For example, a material-handling system that pushes boxes from one conveyor to another needs high cylinder force only in one direction. The working stroke may demand 100 psi to move a box, but the low-force return stroke only requires 10 psi. Using the same pressure in both directions wastes energy. Reducing the pressure on the return stroke saves 90% of the volume of compressed air. Because that conserves compressed air, a lot of energy is saved over the thousands of cycles that the action is performed. And regulating air pressure not only saves energy, it also minimizes wear on the pneumatic and related components. By reducing pressure for the extract stroke to only what is needed, the machine is not subjected to unnecessary vibrations and shock.
Another option for improving efficiency in processes with shorter strokes is to use a spring return actuator. The control valve in a spring return actuator ports the pressure (using the compressed air) for the working part of the stroke, and then exhausts the air. For the return stroke, the spring—or sometimes merely the weight of the mechanism—takes the cylinder back to the starting position.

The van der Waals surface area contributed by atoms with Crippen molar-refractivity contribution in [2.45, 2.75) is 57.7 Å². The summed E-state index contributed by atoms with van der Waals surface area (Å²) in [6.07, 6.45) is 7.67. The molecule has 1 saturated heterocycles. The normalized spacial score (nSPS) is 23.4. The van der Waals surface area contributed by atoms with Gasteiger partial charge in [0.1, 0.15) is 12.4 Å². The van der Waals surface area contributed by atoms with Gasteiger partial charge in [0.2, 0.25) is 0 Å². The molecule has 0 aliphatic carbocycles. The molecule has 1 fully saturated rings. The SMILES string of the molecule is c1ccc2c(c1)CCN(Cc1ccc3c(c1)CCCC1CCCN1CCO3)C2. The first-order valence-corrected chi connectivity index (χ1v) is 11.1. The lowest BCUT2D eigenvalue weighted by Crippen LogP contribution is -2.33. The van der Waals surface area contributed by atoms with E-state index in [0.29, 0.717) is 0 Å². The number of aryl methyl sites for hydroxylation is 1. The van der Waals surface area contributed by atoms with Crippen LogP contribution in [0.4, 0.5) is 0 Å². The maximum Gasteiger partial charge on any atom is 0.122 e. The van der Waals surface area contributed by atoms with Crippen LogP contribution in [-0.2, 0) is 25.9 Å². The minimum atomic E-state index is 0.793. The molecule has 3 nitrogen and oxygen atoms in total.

A typical case where single-acting, spring-return cylinders can reduce energy demand involves presses. In this type of application, a cylinder pushes two items together such as a bearing into a housing, or a plug into a hole. The job demands a significant amount of force to press the parts together, but only a small amount to retract. This makes it a good candidate for energy savings by eliminating the return-stroke air consumption completely since the spring return can provide the force needed for retraction.
It’s important to take the time upfront to correctly size the pneumatic system’s components because each component’s size affects other parts of the system. Buying smaller control valves may save money on the purchase price, but they will be more expensive over time. Smaller control valves will require the air compressor to work harder simply to get the proper pressure to the actuators, creating a long-term demand for more energy.
Another common problem comes from oversizing the cylinders more than necessary. Some oversizing is necessary to compensate for pressure fluctuations and air losses; however, components that are far too large account for one of the biggest energy losses in a pneumatics system.